In many ways, Amaterasu has always come off as the least mature of The Pantheon, which extends to her rather wide-eyed pursuit of pleasure. The idea that her choices could cause other harm seems foreign to her. Sakhmet, on the other hand, has always displayed a darker streak. She know she might cause harm; she simply does not care. Where Amaterasu and Dionysus keep the party flowing out of a sense of communal empathy, Sakhmet has no time for false delusions. When Persephone tries to draw Sakhmet into a conversation about human nature (& its discontents), Sakhmet brushes her off with some pat cynicism. “Stop trying to trick emotions out of me,” she chides before moving on to more pressing matters. “How do I look?” To be fair, Sakhmet does look fabulous. Decked out in a tight red dress with a striking golden lion’s head front piece, she easily conveys the graceful, powerful poise of her divine feline attributes. Later in the issue, when she asks who wants to go to bed with her, the sea of hands in response is hardly surprising. Also not surprising is that one raised arm belongs to the beaming Amaterasu.
When we are young, it is easy to be caught up in the moment, believing that we have an obligation to pursue every possibility, exploring each to its furthest extent. There are times when such choices are laudable, even essential, to the growth process. Yet, left unchecked they can wound in unexpected ways. Life, in the end, is not an ad-hoc collection of isolated moments but a string of events building on and, as much as our limited perspective allows, informing each other. More than once in #28, the outside world crashes Amaterasu’s party and each time she brushes it away until finally it snaps back at her. Suddenly what was once lithely sensual is now viciously soaked in blood. McKelvie shines in this sequence, demonstrating a mastery of pacing and atmosphere. He effortlessly transitions from the orgy’s sexual debauchery to a god’s raging bloodlust. Panels grow more cramped, as the tension in the room rises. Whole sections of the page turn black, conveying the brutal speed at which events spiral out of control. Wilson underscores this by subtly shifting from the subdued reddish orange of candlelit passions to the darker more menacing hues of carnage. The reader hardly sees any of the actual outburst, though they feel its full explosive fury. It passes in the blink of an eye. The aftermath, however, is depicted in all its gory detail as a goddess stands at the center of the page, gently dabbing her cheek with a bloody bedsheet.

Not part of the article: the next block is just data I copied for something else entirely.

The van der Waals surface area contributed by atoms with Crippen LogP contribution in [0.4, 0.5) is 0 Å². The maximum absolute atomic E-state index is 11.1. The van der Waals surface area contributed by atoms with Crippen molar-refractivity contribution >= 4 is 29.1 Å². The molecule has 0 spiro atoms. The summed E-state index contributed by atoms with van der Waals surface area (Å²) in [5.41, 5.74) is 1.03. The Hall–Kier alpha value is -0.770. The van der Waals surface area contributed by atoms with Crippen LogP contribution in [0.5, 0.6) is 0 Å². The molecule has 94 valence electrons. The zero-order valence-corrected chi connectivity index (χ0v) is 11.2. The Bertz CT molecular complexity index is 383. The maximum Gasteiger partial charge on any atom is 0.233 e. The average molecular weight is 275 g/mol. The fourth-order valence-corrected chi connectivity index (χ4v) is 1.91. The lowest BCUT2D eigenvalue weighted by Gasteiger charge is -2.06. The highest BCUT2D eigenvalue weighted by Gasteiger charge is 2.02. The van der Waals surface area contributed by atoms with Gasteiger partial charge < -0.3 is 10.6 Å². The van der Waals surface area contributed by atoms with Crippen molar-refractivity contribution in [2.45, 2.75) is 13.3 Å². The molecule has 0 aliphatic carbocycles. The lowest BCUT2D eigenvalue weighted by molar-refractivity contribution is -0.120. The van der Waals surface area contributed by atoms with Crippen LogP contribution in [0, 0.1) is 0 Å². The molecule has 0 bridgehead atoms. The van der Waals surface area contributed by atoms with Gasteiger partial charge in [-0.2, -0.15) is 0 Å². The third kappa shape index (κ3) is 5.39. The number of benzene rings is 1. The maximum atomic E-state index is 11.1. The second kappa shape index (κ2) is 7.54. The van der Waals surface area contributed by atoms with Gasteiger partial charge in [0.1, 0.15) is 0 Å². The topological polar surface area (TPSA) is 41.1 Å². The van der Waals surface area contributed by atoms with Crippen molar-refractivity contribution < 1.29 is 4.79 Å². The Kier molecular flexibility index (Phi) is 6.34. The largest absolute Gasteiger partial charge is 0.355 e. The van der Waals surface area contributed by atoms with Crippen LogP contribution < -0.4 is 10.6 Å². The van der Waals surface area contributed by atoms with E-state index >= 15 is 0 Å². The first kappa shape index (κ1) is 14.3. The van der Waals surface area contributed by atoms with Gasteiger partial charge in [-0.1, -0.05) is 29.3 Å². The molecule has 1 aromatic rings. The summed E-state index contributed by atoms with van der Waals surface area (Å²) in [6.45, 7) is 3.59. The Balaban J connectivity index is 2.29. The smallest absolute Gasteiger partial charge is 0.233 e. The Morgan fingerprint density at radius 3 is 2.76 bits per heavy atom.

Youth is temperamental. Youth with the powers of a god is a massacre waiting to happen. The adult is gone and the children are free to do “whatever we want.” Hedonism has its superficial charms and there are times when such pleasures are beneficial as a stress release. However, when completely detached from any groundings, they can be quite harmful. Part of maturing is acknowledging this need for self-examination and admitting the effect our actions have on others. To not learn this lesson results in stagnation. The pressing question before The Pantheon is will they, given their truncated life spans, live long enough to learn greater responsibility. And if not, what are the true costs of ignorance? Gillen and Mckelvie end the issue with an affecting twist which adds another wrinkle to these questions: perhaps the elder generation possessed, along with their mistakes, more wisdom than they were given credit for having? It would not be the first time. Learning from experience does count for something, after all.